Manufacturer involvement in Formula One is an elusive thing. While Ferrari have been a mainstay in the sport for decades, many car makers have come and gone. The most recent exodus was the loss of BMW, Honda and Toyota during the financial collapse of 2008-9. Up until that precipice moment, then FIA president Max Mosley was somewhat indifferent to the big manufacturers. He saw the coming financial storm and was well on his way to berating the big money teams in favor of creating a new, slimmer F1 series by luring new privateer teams into the sport. Caterham F1, Marussia and HRT were all born from this desire for low-cost F1 and as a replacement for the big car makers.
Since then, the small teams have not proven to be title-winning potentials and current FIA president Jean Todt is keen to lure the big manufacturers back to the sport. One of his ideas was to bait the hook with a change in regulations regarding the engines. A new V6 turbo will now be the shove behind the sport in 2014 and it was hoped that the new engine format would lure big marques back to the sport with an engine that is road car relevant.
Many have rightfully argued that big manufacturer teams are good for Formula 1 but they can be fickle and leave on a moments notice due to a board-level decision. They lack the passion for long-term racing, such as Ferrari possess, and their lack of long-term dedication makes the sport difficult to manage with commercial contracts and anchor teams to set examples for the rest who would join. A lack of engine manufacturers occurs with so few marques on board.
When Mercedes decided to purchase Brawn GP, formerly Honda’a F1 program, many were excited to see the German manufacturer back. There were also whispered concerns that the board could be very fickle and that it’s presence could most likely be temporary but according to motor sport boss Toto Wolff, that isn’t the case:
“If we are perceived as a front-running team – among the top three, four teams – we will be given time,” Wolff told BBC Sport.
“We need to be successful but Mercedes understand you cannot build a winning team in a short time frame.”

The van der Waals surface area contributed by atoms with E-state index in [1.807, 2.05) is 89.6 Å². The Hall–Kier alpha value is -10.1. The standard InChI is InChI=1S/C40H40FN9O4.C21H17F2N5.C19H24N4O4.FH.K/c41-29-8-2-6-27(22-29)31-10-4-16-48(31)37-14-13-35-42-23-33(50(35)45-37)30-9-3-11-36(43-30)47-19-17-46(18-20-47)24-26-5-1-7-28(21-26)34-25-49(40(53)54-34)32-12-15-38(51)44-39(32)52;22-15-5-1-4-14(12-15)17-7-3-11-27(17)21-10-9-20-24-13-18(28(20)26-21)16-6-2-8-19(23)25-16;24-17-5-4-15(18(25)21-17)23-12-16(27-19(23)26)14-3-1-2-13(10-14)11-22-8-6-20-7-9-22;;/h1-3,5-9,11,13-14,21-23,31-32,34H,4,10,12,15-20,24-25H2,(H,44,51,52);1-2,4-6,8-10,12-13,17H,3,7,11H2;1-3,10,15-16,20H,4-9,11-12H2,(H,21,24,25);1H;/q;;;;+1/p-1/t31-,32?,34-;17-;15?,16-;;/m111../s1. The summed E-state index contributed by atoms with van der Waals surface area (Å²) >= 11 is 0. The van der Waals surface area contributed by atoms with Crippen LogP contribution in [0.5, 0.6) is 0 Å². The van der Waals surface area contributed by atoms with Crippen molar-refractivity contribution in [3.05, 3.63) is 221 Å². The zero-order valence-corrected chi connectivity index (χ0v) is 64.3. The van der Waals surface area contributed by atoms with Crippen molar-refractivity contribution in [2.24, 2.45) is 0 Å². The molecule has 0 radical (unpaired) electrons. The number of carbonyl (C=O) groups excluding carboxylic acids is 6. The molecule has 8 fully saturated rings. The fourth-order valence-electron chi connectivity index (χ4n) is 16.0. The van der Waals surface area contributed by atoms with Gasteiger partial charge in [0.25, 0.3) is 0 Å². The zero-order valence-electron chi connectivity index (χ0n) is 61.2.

Right now, Mercedes qualifies for continued investment. They are in the top four teams in performance and it seems, according to Wolff, that the money will continue to flow. I don’t doubt it will with the expansive management and driver moves the team has made this year.
Mercedes have been quietly assembling a team of super talented people such as Bob Bell, Aldo Costa, Geoff Willis, Ross Brawn, Niki Lauda, Toto Wolff, Paddy Lowe, Lewis Hamilton and more. That’s serious firepower for a team to throw at one project. If Mercedes can stay in the top four, then the money will continue to come from the board but what if they remain somewhere in the top four but aren’t battling for the championship outright?
Honda, BMW and Toyota were teams that grew tired of funding competitive programs that weren’t title contenders. Mired in the top 5 with occasional trips to the podium wasn’t enough. What if the team do win the title? Would Mercedes be content in remaining in F1 having won the title like McLaren, Williams and Ferrari have? Would they leave the sport after achieving the main goal of a title?
Car manufacturers are very important to Formula One but finding a way to keep them is a greased pig. Formula 1 has resigned itself to take the big teams when they can get them and always keep an eye out for the next car maker that could be interested. The potential good news regarding Mercedes and its desire to remain in F1 is that it has a pedigree in the sport. A history of competing at this level and it will be keen to replicate and honor that tradition. That, according to Wolff, start with the people:
“If you look at what has worked in the past, even Benetton (in 1994-5), the glory days of Ferrari, the glory days of McLaren, you can see there was a group of people which could almost interact non-verbally with each other.
“They fitted them together, the engine was good, the driver was good, the chassis was solid.
“The management worked with each other, a good group of mechanics, a good group of engineers, good technical director, a creative mind in the design office and aero department and a good businessman and politician safeguarding all these guys from the nasty bits.
“And in order to put that together you need time.”
Time is the enemy in Formula One. It has always been that way. Time taken on track can leave you off the podium on Sunday and time taken in the garage can find you out of a job as the team leaves for greener pastures in a land known as Le Mans or DTM. Let’s hope Wolff is right and that we are in for many years of Mercedes involvement in F1.